Richard M. Chamberlin, William C. McIntosh and Ted L. Eggleston

Abstract40Ar/39Ar age determinations help provide a precise chronologic framework for volcanism in and near the 24-km-diameter Socorro caldera, previously established as the source of the 1200 km3, phenocryst-rich Hells Mesa Tuff erupted at 31.9 Ma. The Socorro caldera is the easternmost member of a westward-younging 31.9-24.3 Ma cluster of six large silicic calderas in the northern Mogollon-Datil volcanic field. Strongly east-tilted fault blocks of the Rio Grande rift, within the Chupadera Mountains, provide a cross sectional view of the eastern sector of the Socorro caldera. 

New 40Ar/39Ar ages from this area, including 15 precise single-crystal laser-fusion ages from sanidine-bearing rhyolites, suggest a somewhat unusual eruptive history for the Socorro caldera. Resurgent uplift and eruptive activity soon after caldera formation was minimal. Only one phenocryst-rich, 31.9-Ma, ring-fracture lava dome has been identified. Significant uplift of the caldera core began shortly before 30.0 Ma, probably about 1.5 Ma after caldera collapse.  The moat-filling sequence, Luis Lopez Formation, consists of interlayered volcaniclastic sediments, phenocryst-poor rhyolitic tuffs, and basaltic to rhyolitic lavas. The basal sedimentary member is bracketed between 31.9 and 30.0 Ma. Two flow-banded rhyolite cobbles in this interval were dated at 33.7 Ma, suggesting derivation from an otherwise unknown precaldera lava flow near the southeast rim of the caldera. Following prolonged sedimentation, a primitive trachybasalt (170 ppm Ni, 9.3 % MgO) ponded in the southeastern moat of the caldera shortly before 30.0 Ma; more differentiated basaltic-andesite to andesite lavas were also erupted in the northeastern moat at about this time. Marked uplift and moderate east tilting of the central Socorro caldera occurred shortly before eruption of the basaltic lavas and prior to eruption of  >10 km3 of rhyolitic pumiceous tuffs in the medial Luis Lopez Formation at 30.0 Ma. Coarse lithic-rich vent facies and thickness variations suggest that the upper pumiceous tuff was erupted from a small collapse structure nested within the central Socorro caldera, northwest of Black Canyon (Black Canyon vent area). The pumiceous tuffs locally contain mafic rhyolite flows adjacent to the central horst block; these anomalously Cr-rich (70 ppm Cr) low-silica rhyolite flows apparently represent mixing of basaltic andesite and silicic rhyolite magmas.  Upward coarsening intermediate porphyry lavas, primarily erupted from fissure vents in the northeast moat of the Socorro caldera, conformably overlie the pumiceous tuffs.  At 28.8 Ma, rhyolitic activity in the eastern Socorro caldera intensified, erupting crystal-poor, high-silica rhyolite lava domes along preexisting ring fractures and intruding compositionally similar rhyolite dikes along the north flank of the central horst block, south of Black Canyon.  Emplacement of ring-fracture lava domes was soon followed at 28.7 Ma by eruption of the 1250 km3, phenocryst-poor, La Jencia Tuff and collapse of the Sawmill Canyon caldera, which obliterated most of the western sector of the Socorro caldera. A moderately porphyritic rhyolite dike exposed north of Black Canyon was emplaced at 28.3 Ma, probably during resurgence of the Sawmill Canyon caldera. Lemitar Tuff dated at 27.8 Ma locally overlies the eastern wall of the Sawmill Canyon caldera where it truncates the northeastern moat deposits of the Socorro caldera. One rhyolite dike in the study area, once thought to be related to Oligocene caldera volcanism, is actually 11.0 Ma and therefore related to volcanism along the Socorro accommodation zone, a transverse structural element of the Rio Grande rift.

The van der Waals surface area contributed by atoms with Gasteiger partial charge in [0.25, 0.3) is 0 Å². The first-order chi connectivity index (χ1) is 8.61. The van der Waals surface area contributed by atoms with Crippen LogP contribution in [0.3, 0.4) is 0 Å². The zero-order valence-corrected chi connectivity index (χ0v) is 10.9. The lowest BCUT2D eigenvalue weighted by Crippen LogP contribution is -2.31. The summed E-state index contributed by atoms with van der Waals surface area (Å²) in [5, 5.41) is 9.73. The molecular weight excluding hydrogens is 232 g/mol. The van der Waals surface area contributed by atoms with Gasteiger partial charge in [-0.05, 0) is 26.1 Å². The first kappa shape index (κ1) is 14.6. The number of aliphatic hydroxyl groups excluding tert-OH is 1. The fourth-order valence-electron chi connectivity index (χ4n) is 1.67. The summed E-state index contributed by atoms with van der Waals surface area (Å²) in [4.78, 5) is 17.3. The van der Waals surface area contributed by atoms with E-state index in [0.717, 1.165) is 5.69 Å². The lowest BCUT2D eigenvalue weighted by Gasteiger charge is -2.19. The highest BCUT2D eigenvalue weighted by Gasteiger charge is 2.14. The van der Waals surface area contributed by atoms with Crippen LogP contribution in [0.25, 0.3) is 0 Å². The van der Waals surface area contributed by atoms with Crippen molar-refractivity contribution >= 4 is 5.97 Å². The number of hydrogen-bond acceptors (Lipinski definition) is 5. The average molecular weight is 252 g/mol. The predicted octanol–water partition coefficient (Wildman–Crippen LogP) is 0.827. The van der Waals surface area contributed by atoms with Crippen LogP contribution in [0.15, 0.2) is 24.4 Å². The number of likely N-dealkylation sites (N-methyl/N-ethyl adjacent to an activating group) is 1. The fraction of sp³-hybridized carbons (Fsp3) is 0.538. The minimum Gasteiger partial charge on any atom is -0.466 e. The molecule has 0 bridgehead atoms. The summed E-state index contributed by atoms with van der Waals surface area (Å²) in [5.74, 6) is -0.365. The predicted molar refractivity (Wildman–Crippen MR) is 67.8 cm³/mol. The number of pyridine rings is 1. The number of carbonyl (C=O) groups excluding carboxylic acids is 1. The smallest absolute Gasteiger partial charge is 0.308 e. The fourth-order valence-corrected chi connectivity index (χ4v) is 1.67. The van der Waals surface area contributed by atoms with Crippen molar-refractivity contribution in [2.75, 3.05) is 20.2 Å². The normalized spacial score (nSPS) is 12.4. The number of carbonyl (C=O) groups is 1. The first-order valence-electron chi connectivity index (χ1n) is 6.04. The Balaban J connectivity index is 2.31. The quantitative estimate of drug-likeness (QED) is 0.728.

Crystallization trends, field relationships, and eruption age data imply that the 31.9-Ma Hells Mesa magma body crystallized within a few hundred thousand years after caldera collapse. Eruption of a primitive trachybasalt at about 30.5 Ma, signaled initiation of a new crustal magmatic system that apparently evolved by fractionation, assimilation and possibly more basaltic replenishment into the large rhyolite body that ultimately fed eruption of the La Jencia Tuff at 28.7 Ma. A relatively high Ni/MgO ratio (18.3) indicates the trachybasalt is similar to some plume-fed basalts. We suggest that similar magmatic cycles in younger calderas to the west also represent periodic replenishment of the central magmatic system by basaltic underplating associated with diapiric upwellings of asthenospheric upper mantle.